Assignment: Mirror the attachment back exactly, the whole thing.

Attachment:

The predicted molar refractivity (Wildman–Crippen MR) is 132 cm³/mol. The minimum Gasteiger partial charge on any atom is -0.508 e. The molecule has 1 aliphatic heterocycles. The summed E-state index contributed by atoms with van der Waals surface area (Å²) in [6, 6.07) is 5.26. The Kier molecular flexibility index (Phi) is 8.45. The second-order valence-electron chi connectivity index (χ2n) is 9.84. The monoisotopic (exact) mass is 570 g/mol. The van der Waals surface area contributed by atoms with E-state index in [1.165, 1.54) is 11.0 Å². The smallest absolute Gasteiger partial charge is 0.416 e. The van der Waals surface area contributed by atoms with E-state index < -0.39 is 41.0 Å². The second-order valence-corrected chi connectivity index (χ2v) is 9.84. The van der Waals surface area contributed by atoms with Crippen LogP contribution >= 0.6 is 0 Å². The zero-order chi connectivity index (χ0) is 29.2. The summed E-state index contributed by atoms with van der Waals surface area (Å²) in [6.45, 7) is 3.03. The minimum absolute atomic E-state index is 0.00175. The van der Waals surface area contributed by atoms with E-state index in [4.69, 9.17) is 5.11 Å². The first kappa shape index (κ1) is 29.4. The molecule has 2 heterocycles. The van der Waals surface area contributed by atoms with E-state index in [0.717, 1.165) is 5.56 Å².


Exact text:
The predicted molar refractivity (Wildman–Crippen MR) is 132 cm³/mol. The minimum Gasteiger partial charge on any atom is -0.508 e. The molecule has 1 aliphatic heterocycles. The summed E-state index contributed by atoms with van der Waals surface area (Å²) in [6, 6.07) is 5.26. The Kier molecular flexibility index (Phi) is 8.45. The second-order valence-electron chi connectivity index (χ2n) is 9.84. The monoisotopic (exact) mass is 570 g/mol. The van der Waals surface area contributed by atoms with E-state index in [1.165, 1.54) is 11.0 Å². The smallest absolute Gasteiger partial charge is 0.416 e. The van der Waals surface area contributed by atoms with E-state index < -0.39 is 41.0 Å². The second-order valence-corrected chi connectivity index (χ2v) is 9.84. The van der Waals surface area contributed by atoms with Crippen LogP contribution >= 0.6 is 0 Å². The zero-order chi connectivity index (χ0) is 29.2. The summed E-state index contributed by atoms with van der Waals surface area (Å²) in [6.45, 7) is 3.03. The minimum absolute atomic E-state index is 0.00175. The van der Waals surface area contributed by atoms with E-state index in [4.69, 9.17) is 5.11 Å². The first kappa shape index (κ1) is 29.4. The molecule has 2 heterocycles. The van der Waals surface area contributed by atoms with E-state index in [0.717, 1.165) is 5.56 Å².